LAKE WALES, Florida -- Dr. James Moyer is the chief academic officer at Warner University in Lake Wales, which sits right by the busy, high-speed U.S. 27. So far this year, he recalls an unusually high amount of car crashes on the highway, including one involving a Warner student who was leaving campus.
Moyer is also a chaplain for the Polk County Sheriff's Office, who helped comfort Candy Greathouse's family. The 27-year-old and her 3-month-old daughter, Laaina, were killed on Monday in a car crash on U.S. 27 just north of County Road 630. The only surviving passenger in the car, Greathouse's 2-year-old daughter, Arriana, is in critical condition at Tampa General Hospital.
"This family has been on my mind all throughout the day. I've just been lifting up prayers for the father," Moyer said. "As a parent, you have to relate how that must feel, knowing that there's no way you can know that dad's feeling right now to lose not only his wife but his newborn baby."
Greathouse was driving northbound on U.S. 27 around 1:30 p.m. on Monday when she lost control of her car, crossed through the median, and hit a 2008 Toyota Tundra pickup truck pulling a travel trailer.
The driver of the truck, 71-year-old Robert Holbrook, and his wife, 65-year-old Pansi, were taken to Lake Wales Hospital and were treated for minor injuries and later released.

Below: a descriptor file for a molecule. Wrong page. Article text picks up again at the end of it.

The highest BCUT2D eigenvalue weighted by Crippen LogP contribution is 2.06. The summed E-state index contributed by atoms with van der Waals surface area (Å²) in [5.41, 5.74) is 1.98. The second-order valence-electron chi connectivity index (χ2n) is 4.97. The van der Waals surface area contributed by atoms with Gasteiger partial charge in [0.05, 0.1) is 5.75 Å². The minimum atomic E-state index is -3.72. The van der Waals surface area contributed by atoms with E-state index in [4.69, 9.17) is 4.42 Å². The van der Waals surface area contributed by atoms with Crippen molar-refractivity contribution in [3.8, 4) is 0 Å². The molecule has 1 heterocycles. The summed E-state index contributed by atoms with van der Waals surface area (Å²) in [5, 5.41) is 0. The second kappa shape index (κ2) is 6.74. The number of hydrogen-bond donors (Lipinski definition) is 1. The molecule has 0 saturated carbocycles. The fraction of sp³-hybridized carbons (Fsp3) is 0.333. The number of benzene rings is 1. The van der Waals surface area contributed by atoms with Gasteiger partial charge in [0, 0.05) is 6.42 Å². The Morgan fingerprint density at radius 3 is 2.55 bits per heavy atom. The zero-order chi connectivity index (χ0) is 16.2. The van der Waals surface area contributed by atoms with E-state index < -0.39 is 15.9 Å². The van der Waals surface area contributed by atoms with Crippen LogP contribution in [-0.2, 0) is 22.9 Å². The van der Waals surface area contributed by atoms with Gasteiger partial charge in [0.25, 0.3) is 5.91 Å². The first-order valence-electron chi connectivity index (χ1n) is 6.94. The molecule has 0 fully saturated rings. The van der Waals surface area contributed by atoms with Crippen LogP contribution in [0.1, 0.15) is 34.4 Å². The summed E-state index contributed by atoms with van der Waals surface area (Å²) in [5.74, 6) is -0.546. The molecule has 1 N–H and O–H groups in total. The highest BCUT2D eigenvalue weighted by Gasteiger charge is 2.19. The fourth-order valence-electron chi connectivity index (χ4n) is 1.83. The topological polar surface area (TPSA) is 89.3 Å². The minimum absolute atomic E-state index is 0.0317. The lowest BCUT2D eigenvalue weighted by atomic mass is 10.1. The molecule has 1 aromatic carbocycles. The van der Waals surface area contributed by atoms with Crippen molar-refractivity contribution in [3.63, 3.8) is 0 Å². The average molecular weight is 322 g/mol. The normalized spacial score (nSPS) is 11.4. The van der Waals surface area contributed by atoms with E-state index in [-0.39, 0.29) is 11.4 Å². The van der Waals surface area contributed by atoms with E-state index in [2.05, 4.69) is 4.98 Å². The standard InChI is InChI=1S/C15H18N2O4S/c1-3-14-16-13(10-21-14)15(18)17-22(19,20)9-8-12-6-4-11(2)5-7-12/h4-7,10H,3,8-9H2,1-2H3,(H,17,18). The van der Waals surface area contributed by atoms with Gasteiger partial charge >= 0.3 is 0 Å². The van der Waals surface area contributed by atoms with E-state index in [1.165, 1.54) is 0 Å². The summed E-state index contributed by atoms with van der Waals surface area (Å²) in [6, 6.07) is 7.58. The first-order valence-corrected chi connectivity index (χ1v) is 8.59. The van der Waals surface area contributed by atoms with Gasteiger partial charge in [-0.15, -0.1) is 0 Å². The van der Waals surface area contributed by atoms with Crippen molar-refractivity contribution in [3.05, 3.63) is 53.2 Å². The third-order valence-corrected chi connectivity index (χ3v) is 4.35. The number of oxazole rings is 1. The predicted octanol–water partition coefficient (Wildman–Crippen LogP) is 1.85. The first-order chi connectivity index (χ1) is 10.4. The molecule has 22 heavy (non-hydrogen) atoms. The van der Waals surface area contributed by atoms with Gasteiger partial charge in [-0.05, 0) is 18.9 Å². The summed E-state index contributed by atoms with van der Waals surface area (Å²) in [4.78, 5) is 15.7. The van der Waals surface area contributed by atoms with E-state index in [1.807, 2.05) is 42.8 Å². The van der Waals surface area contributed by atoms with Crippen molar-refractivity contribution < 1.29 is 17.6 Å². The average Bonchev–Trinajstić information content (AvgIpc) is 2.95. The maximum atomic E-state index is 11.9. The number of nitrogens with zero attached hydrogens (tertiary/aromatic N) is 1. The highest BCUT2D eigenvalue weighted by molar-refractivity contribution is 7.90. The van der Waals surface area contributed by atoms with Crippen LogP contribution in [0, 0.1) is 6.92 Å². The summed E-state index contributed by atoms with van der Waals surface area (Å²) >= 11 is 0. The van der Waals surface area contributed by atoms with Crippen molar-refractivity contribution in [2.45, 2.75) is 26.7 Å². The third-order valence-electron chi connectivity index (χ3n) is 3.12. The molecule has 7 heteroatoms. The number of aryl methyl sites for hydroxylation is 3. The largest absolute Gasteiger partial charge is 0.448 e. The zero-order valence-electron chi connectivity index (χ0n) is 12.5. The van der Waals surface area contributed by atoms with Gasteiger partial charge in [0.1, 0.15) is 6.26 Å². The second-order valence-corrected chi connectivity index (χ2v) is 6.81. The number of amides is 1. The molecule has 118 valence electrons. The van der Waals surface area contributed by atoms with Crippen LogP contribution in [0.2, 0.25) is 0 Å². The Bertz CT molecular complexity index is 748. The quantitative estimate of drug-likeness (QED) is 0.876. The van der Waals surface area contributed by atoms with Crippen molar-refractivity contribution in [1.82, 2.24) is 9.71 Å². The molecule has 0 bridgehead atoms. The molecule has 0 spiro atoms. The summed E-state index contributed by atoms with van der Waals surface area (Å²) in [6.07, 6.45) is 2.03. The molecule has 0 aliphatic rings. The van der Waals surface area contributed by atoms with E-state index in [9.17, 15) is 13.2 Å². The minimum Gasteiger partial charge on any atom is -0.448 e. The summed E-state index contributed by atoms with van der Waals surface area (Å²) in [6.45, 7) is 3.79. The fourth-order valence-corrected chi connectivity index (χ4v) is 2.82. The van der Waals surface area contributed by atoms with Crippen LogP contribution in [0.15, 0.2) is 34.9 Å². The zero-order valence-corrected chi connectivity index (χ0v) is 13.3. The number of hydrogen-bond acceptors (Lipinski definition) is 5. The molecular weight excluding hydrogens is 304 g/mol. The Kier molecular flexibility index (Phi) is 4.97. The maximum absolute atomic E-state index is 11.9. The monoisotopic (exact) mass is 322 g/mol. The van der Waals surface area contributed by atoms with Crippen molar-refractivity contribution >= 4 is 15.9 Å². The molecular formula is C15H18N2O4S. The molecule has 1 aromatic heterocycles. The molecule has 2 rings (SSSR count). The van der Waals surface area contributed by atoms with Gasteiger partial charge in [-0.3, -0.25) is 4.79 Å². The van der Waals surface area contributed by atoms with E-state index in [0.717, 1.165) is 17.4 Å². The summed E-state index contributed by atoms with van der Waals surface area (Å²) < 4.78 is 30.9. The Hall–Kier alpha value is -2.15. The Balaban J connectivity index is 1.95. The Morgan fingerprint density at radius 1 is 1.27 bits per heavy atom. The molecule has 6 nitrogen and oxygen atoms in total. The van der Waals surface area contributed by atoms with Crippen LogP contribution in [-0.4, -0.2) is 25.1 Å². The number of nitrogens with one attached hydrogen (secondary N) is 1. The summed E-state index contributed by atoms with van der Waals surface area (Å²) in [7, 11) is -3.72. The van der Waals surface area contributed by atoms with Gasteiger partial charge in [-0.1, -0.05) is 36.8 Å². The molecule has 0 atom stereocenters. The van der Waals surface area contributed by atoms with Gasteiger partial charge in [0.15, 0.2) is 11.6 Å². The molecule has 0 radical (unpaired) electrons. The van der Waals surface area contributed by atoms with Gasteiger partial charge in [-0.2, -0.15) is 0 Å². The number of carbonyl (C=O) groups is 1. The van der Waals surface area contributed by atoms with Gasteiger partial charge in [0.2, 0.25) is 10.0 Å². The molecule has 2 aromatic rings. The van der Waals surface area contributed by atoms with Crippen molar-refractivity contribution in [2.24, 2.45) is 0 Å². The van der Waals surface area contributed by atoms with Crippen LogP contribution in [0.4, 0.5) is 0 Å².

Three days earlier on U.S. 27, the Polk County Sheriff's Office lost one of its own, detention support specialist Victor Lopez. He was killed on Oct. 26 when his car spun into the median near County Road 640, about eight miles north of Monday's crash.
In March, a series of chain reaction crashes on U.S. 27, south of the Warner University campus, killed a motorcyclist. There was heavy fog that day, and a semi truck driver is being cited for careless driving.
"It's a freakish coincidence that we've had so many crashes on that road," said Carrie Eleazer with the Polk County Sheriff's Office. "There are residents all up and down 27 who would like to see the speed limit lowered and traffic devices put in. However, it's been our experience with traffic crashes, no matter what stretch of roadway, simply not paying attention is the biggest reason we have [them]."